"Black Wall Street" was once the United States' wealthiest African-American neighborhood. But during the Tulsa race riots of 1921, a white mob destroyed the whole thing in just one day.
"Black Wall Street." That was the nickname given to Greenwood, a one-square-mile neighborhood full of wealthy black families in Tulsa, Oklahoma. Ever since the oil boom of the early 20th century, doctors, lawyers, and business-owners thrived in the affluent suburb — until the Tulsa race riot of 1921, when their homes were burned to the ground.
Sometimes called the "Tulsa Massacre," the race riot started after a 19-year-old black man named Dick Rowland was accused of sexually assaulting a 17-year-old white woman in an elevator. Rowland insisted he had simply tripped and accidentally fell on her while on his way to the restroom.
The woman, Sarah Page, didn't press charges, but the community was livid. One paper even ran a story with this headline: "Nab Negro for Attacking Girl in an Elevator."
A mob gathered in an attempt to lynch Rowland, but the black men of Greenwood wouldn't let it happen. Armed with shotguns and rifles, 30 residents set up a barricade outside the police station where Rowland was being held.
Shots were fired and the Tulsa riots began.
A Tulsa Race Massacre In Greenwood
Founded in 1906, Greenwood was built on what used to be Indian Territory. Some African Americans who used to be slaves of tribes were finally able to integrate into the local communities and even buy their own land.
Wealthy black landowner O.W. Gurley was the one who purchased 40 acres of land in Tulsa and named it Greenwood. But he didn't keep all his land — or all his money — to himself.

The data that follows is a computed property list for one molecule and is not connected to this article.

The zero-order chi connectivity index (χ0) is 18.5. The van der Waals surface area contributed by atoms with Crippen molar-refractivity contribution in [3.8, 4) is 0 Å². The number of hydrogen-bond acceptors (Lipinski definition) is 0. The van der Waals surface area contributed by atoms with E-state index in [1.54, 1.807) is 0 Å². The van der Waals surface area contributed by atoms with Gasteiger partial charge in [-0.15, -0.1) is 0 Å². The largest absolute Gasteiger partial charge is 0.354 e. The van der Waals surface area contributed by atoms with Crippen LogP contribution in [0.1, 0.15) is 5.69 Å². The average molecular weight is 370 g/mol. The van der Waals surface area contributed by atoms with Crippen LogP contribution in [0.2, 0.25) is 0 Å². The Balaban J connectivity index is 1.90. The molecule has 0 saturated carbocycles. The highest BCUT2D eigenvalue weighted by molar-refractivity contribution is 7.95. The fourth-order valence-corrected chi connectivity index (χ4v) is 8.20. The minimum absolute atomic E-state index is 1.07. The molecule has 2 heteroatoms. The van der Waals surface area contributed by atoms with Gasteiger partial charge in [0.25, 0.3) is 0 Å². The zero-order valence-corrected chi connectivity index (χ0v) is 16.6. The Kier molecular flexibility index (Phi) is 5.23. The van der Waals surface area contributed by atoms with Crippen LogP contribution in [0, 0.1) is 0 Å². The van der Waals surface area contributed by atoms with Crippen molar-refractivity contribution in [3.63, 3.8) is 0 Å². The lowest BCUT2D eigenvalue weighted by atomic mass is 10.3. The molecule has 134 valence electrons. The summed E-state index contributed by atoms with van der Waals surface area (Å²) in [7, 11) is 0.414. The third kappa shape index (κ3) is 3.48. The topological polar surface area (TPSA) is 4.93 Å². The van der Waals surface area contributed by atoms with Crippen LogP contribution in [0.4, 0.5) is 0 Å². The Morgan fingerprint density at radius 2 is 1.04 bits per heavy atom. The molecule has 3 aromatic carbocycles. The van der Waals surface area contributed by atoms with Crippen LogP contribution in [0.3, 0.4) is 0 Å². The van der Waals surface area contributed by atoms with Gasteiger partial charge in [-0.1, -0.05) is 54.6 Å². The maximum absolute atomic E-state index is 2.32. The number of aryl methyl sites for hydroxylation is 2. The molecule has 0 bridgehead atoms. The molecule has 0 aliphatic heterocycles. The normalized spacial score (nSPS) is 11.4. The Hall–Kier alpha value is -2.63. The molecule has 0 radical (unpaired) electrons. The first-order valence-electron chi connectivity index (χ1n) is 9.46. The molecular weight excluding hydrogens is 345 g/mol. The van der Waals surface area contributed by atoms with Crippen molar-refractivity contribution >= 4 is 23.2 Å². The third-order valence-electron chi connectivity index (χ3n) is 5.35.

Gurley soon began loaning money to other black people who wanted to start businesses in Greenwood. Before long, "Black Wall Street" began to thrive on black salespeople and their loyal customers alone.
It didn't take long for racist white people to notice the prosperous black community of Greenwood — and they weren't too happy about it. Arguably, the widespread resentment bubbling beneath the surface made the Tulsa race riots all the more destructive.
Indeed, the white men of Tulsa unleashed their fury on Black Wall Street.
On June 1, 1921, thousands of rioters went through Greenwood, shooting black men in the streets, destroying property, and burning down homes.
They destroyed businesses and looted buildings, essentially leaving the town in ruins. Over the course of just one day, the rioters collectively burned down almost all of Black Wall Street.
As black attorney Buck Colbert Franklin wrote while witnessing the event, "I could see planes circling in mid-air. They grew in number and hummed, darted and dipped low. I could hear something like hail falling upon the top of my office building. Down East Archer, I saw the old Mid-Way hotel on fire, burning from its top, and then another and another and another building began to burn from their top."